The War in Ukraine marks a return to militarized great power rivalry. The war is yet another manifestation of the liberal international order's ongoing crisis, which began with the attacks on New York and Washington on 11 September 2001. It has continued with controversial and ultimately unsuccessful wars in Afghanistan and Iraq since the early 2000s, a near collapse of the international financial system followed by a global economic crisis in the late 2000s, and the rise of increasingly nationalist responses to international security. 3
This development presents small states with several challenges – no matter if they are “loyal supporters and helpful fixers” of the liberal international order (like some of the small states in Northern Europe), seeking full membership of the order and its core institutions (like a number of the small states in the post-Soviet space and the Asia-Pacific region), or more critical of the adverse consequences of liberal ordering and globalization (like many small states in the Global South). This article identifies the challenges, discusses their potential implications for small states in international affairs, and points to possible ways of meeting them.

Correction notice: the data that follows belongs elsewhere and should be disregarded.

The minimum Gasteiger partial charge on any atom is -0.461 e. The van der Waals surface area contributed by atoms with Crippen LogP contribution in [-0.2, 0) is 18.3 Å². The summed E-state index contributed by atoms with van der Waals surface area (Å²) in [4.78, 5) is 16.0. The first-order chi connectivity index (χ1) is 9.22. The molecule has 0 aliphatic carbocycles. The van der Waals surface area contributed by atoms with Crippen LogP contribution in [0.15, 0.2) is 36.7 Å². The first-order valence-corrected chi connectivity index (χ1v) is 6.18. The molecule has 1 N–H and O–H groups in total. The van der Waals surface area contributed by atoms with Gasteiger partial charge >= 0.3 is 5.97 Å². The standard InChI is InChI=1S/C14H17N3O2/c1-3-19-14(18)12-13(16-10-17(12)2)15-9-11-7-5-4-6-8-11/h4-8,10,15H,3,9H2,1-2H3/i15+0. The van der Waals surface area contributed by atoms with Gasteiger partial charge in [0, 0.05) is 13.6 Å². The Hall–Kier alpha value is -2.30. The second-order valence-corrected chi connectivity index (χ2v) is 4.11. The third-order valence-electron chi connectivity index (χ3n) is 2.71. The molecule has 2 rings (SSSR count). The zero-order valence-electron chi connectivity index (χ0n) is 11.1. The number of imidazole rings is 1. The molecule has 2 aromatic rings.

How and Why the War in Ukraine Matters to Small States
The War in Ukraine matters to small states for two reasons. Most importantly, it matters because it is an inter-state war. The number of inter-state wars reached a historical low in 2020 after declining substantially since World War II ended.Strong institutions, norms of self-determination, and the declining returns on conquest in a globalized world created the most beneficial international environment since the birth of the modern state system. The most important effect was transforming the fundamental challenge of small states in international relations from “how do we survive as an independent political entity?” to “how do we maximize influence to meet our challenges and take advantage of our opportunities?”. The War in Ukraine reminds us that for many small states in international affairs, great power invasion remains a threat to be reckoned with. This has potentially important consequences for small-state foreign policy as more small states may opt for defensive strategies emphasizing national security rather than seeking to shape international agendas.